Dear Friends of St James,
I arrived in Uganda very late on Saturday night and it has taken me a while to get connected with mobile internet as being a Sunday the banks were closed so no UGX no Internet! But I am all sorted now so will keep in contact as long as there is electric power and mobile signal, and my energy keeps going!
Monday 8 December, 7.15 am
I’m writing this sitting under my mosquito net looking out over the rooftops of Kampala as the sun gradually burns off the early morning mist/smog! This morning I woke very early initially to the sound of the mosque calling Muslims to morning prayer then later to the rushing, beeping, screeching of traffic, radios turned up far too loud and the voices of families living around as they prepare for the day.
Yesterday morning was very different as I woke at Banana Village to the sound of gentle brushing outside my ‘posh’ mud house as the groundsmen cleared the debris of fallen leaves so there would be no hiding place for snakes, and the ‘chattering’ of monkeys swinging in the trees nearby.
I know which one I prefer, but I also enjoy being in the city as Faith (not her real name) one of our Ugandan ‘daughters’ lives here. My family ‘adopted’ Faith in 2007 and has since seen her gain a degree and a job. Faith was very young when she and her sister fled Rwanda after the devastation of the genocide.
They lost both parents and many other relatives and had an extremely difficult time surviving even when they reached Uganda. Their stories are too awful to write about here and thankfully they are both in a much better place now.
Last night Faith and I were, along with her 12 year old niece Lily (not her real name) who is living with her at present, were invited to meet up with some uni friends ‘down at the beach’ for a fish supper. I was rather tired after my long journey to Uganda and lack of sleep two nights in a row, but I don’t like to turn down an opportunity of another experience and Faith knows I love to join in with the local people as I am not one for ‘touristy’ places.
We travelled from Kampala to the shores of Lake Victoria on the local Taxi bus, not my favourite form of transport, but thankfully the city now has strict rules about overloading these buses and as we were in slow moving traffic there was no way it could speed anyway! Once off the taxi we walked down to the lakeside and were greeted by a mixture of stares and smiles as the local people usually don’t see white faces thereabouts. I was told later that some thought I was the Queen of England!
I was warmly welcomed by one of Faith’s best friends James Nono who informed me that he prefers to be called Nono. It’s a good thing he had a sense of humour as I kept calling him Gogo! He and the other young people were really good company telling me about the area we were in which is mainly a fishing village and one of the reasons they come as the Tilapia is the best you can find anywhere, delicious and so cheap compared to the city, and they sold ice cold Nile beer too!!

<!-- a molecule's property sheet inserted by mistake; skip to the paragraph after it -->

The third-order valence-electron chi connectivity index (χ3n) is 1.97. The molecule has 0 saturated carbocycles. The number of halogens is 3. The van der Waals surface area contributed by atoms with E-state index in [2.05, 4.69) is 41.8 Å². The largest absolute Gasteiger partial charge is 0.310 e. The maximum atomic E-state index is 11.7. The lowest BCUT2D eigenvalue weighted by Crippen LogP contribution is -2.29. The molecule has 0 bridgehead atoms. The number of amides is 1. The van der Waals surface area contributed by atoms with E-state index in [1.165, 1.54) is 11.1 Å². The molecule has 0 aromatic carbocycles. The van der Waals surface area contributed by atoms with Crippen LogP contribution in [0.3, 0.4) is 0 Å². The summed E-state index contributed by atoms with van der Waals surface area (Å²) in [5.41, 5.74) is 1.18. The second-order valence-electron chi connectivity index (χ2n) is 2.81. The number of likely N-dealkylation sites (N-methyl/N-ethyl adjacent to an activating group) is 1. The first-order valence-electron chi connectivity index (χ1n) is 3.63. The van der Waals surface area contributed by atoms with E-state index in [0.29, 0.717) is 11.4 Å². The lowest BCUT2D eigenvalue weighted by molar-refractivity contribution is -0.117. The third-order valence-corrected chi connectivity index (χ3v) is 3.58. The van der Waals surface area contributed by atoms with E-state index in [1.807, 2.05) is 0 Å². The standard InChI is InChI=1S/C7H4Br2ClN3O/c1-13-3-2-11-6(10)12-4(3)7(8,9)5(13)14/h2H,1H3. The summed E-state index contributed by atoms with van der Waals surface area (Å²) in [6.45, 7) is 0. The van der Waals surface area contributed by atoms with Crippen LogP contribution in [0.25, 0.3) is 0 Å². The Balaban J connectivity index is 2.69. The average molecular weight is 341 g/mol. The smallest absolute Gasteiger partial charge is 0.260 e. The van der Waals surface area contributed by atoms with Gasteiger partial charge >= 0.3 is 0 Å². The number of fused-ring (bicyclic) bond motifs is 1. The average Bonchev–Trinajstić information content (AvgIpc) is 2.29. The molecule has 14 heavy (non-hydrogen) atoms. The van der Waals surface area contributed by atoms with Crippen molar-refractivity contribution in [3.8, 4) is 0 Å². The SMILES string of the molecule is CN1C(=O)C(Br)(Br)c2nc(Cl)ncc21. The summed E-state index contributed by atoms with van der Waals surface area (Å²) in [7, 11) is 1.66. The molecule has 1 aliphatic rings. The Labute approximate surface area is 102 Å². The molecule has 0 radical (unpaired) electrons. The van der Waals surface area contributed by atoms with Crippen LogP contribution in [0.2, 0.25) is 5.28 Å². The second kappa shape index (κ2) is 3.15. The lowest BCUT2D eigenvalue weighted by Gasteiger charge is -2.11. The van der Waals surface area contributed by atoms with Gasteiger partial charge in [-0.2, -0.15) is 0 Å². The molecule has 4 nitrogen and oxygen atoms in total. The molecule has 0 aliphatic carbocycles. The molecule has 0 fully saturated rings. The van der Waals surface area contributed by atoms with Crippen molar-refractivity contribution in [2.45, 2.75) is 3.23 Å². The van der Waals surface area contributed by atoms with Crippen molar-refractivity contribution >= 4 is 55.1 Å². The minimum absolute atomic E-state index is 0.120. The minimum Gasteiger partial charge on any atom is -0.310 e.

We watched the sun set over the lake and the full moon rise – I wish I had taken a photo as it seemed enormous, the biggest I have ever witnessed, like a giant red inflatable ball floating just above the water, its reflection making a wide road of light right up to the place we were sitting. We spent a happy few hours chatting about so many subjects including religion and politics.
I think they like the fact that my mind was completely open so they felt free to talk. The more young educated Ugandans I meet the more confident I am that Uganda has a good future. It will probably not be in my lifetime as we all know it takes many years for the new to take the place of the old, especially in politics!!
Nono had a vehicle that he was being paid by the owner to drive to Nairobi the next day as they were flying there for a holiday! Like Faith, Nono has gained a good degree but is prepared to work at anything while he looks for a job in his field. Not so different to our graduates in the UK really, only here there are no benefits, if you don’t earn money you don’t eat!
We all piled into ‘his’ vehicle, I had seven year old Authur sat on my knee in the front with the other six in the back. Thankfully Nono was a good driver and we got back home much quicker than we had come but it was still getting on to midnight!
After my ‘adventures’ of last night I slept like a log, with the cool breeze blowing across the rooftops through the window straight across my face – wonderful! I have a bed to sleep in while Faith and Lili happily share a matress on the floor where they are both still sound asleep.
Today I hope to get set up with mobile internet so that I can send this.
Love to you all x